So Your Doctor Recommended Gilenya…
Yesterday was my first dose observation for Gilenya. After striking out on Copaxone and Rebif I’m hoping Gilenya and I can have a long, drama free, healthy relationship! And I thought I would use my experiences yesterday to segue into todays blog topic…Gilenya!
Gilenya is an oral MS drug (no more shots for this girl!) and after discussions with my Neuro we decided that it was the best medication for me to try next. As everyone with MS knows, each drug has it’s own set of unique and wonderful side effects. For Gilenya these include:
2. Macular Edema
4. Increased Liver Enzymes
5. Fetal harm
6. Respiratory side effects
Before your doctor will let you start on Gilenya we require a 12 lead EKG, eye exam (preferably by a neuro-opthomologist), and blood work. I am going to go through each of these one-by-one and explain why we do these tests, and what we are looking for. I feel that this is especially important because as a Nurse I often have frustrated patients call the office saying they don’t have time to get all of these tests and exams, and they don’t understand why we won’t allow them to start the medication until they do. Hopefully after this all of you will understand the hoops we make you jump through!
Gilenya can cause bradycardia (slow heart rate) or a slowing of the electrical conduction through the heart which causes a heart block. We look at your 12 lead EKG to make sure you do not already have bradycardia or a heart block before giving you Gilenya. If you do have either of these, or a significant history of other heart disease, Gilenya is most likely not the medication for you.
The decrease in heart rate seen with Gilenya usually occurs within 6 hours of the first dose, which is why you go for the first dose observation. All this means is you take your first pill in an ER/urgent care center and sit around for 6 hours while they monitor your heart rate and blood pressure every 30 minutes.
They also do another 12 lead EKG before you take the pill, and 6 hours after before sending you home. If everything looks ok during those first 6 hours studies have shown that it is safe to continue Gilenya. Most people have a slight slowing of their heart rate, which normalizes after one month of treatment.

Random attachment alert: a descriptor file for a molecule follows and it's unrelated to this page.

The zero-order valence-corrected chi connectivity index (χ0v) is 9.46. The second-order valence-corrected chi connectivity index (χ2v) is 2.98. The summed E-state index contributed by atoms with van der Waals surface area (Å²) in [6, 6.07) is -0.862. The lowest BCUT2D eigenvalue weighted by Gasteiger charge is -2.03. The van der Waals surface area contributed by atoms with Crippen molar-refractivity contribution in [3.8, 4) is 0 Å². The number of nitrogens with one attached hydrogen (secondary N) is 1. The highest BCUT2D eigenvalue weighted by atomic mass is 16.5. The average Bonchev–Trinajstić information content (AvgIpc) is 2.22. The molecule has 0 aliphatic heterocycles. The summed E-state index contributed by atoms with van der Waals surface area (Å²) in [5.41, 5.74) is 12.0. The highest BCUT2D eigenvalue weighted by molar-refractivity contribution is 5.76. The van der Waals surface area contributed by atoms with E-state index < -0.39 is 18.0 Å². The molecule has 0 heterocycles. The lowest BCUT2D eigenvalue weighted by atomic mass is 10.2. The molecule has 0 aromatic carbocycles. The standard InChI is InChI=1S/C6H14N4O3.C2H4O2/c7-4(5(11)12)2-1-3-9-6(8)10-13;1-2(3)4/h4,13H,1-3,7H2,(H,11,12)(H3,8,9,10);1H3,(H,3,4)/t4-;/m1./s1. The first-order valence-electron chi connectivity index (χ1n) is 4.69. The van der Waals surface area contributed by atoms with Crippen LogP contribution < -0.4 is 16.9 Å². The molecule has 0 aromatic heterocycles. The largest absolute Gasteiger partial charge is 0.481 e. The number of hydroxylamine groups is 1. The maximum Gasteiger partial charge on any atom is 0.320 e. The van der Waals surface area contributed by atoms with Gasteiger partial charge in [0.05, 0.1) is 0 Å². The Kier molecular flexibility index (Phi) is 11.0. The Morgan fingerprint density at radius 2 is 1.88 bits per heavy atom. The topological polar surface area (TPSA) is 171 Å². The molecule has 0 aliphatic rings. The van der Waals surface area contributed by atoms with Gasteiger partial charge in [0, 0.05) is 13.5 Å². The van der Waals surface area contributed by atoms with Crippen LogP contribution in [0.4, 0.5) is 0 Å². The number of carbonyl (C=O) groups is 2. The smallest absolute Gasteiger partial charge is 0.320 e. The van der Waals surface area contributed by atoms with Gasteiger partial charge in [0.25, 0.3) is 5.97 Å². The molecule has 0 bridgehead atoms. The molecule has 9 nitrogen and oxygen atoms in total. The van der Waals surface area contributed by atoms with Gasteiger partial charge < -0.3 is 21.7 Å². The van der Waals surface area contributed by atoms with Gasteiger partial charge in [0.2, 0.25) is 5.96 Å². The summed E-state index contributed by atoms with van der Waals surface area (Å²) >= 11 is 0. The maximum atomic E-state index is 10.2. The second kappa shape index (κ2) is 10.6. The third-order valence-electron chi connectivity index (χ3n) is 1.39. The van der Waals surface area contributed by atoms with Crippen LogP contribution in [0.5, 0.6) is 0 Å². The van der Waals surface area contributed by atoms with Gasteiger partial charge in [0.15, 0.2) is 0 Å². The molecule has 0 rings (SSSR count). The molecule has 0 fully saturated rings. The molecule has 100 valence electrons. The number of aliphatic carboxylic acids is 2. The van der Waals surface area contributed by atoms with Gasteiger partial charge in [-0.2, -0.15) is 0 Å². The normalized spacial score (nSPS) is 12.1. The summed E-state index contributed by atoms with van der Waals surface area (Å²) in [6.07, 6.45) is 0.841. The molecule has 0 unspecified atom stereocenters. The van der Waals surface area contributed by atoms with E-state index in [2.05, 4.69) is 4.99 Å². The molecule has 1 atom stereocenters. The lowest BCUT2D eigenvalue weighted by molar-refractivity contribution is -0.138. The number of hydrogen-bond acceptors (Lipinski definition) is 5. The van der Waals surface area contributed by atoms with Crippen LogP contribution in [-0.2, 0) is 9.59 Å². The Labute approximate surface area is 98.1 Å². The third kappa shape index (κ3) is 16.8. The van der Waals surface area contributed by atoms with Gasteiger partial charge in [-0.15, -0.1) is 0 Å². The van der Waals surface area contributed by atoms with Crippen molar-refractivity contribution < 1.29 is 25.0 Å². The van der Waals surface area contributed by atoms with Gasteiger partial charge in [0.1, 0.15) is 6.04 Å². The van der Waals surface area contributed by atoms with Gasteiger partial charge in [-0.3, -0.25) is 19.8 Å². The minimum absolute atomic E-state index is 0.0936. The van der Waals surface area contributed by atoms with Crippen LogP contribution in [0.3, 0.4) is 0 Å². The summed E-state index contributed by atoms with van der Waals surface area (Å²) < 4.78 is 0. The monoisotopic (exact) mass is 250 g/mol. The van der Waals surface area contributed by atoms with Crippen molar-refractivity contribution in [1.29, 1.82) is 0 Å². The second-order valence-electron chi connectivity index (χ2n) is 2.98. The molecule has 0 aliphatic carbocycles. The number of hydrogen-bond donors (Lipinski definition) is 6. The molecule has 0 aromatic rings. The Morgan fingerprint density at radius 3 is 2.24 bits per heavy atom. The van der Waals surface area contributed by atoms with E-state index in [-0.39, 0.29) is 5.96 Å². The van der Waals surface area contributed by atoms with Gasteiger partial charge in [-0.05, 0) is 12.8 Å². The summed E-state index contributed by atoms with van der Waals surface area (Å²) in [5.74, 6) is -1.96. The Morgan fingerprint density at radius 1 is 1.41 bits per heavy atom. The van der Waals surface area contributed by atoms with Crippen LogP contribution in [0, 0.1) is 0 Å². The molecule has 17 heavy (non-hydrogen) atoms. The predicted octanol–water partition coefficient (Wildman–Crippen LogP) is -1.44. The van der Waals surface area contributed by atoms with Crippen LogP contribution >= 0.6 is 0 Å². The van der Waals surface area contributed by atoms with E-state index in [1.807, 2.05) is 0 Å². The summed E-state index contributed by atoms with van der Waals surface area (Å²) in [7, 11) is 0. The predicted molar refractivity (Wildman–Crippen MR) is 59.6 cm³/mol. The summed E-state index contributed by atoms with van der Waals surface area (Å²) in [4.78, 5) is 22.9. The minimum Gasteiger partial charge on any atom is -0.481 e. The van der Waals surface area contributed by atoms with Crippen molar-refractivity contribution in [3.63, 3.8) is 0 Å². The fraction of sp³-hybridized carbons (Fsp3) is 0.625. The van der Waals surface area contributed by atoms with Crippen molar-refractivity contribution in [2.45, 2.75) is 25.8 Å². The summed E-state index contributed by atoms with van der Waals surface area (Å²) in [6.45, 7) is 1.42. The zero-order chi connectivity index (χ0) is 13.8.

Another note: don’t forget to take your medicine and don’t let your prescription run out! If you go two weeks or more without it then you have to go back for another “first” dose observation!
Within the first few months of taking Gilenya a small portion of study patients experienced something called macular edema. Macular edema is a condition that is most often associated with diabetes and it causes blurred vision. Some people may have mild macular edema and not realize it which is why we send you to an eye doctor to make sure you are not one of those people! After starting Gilenya you will also be required to follow up with the eye doctor in 3-4 months.
The question I am asked most often is if having a history of optic neuritis increases your risk for macular edema. The answer is no! The optic nerve and the macula are different parts of the eye. MS attacks the optic nerve because it’s a nerve, and therefore part of your nervous system. The macula is not a nerve and is inside your eye so vascular diseases such as diabetes can damage it, but MS does not. You can see in the illustration below how the optic nerve leaves the back of the eye and enters the brain, whereas the macula sits inside the back of the eye.
If you do experience new vision changes on Gilenya you will have another eye exam. If the doctor thinks you have macular edema then you will simply stop taking the Gilenya and the edema should resolve without any additional treatment.
We are looking for a couple of different things in your blood work. First we want to make sure your liver is working normally because the liver is responsible for breaking down and eliminating Gilenya. Secondly we want to check your immune system since Gilenya suppresses it. Gilenya works by decreasing the number of immune cells, called lymphocytes, that get released into your bloodstream. These cells are thought to contribute to MS damage, and suppressing the immune system has been shown to slow or prevent damage done by MS. We want to make sure you have a strong immune system that can tolerate being suppressed a little bit, and that you are already immune to the chicken pox. We check for this because weakening the immune system in someone without immunity to the chicken pox could lead to a shingles outbreak- ouch!
What other questions do you guys have??
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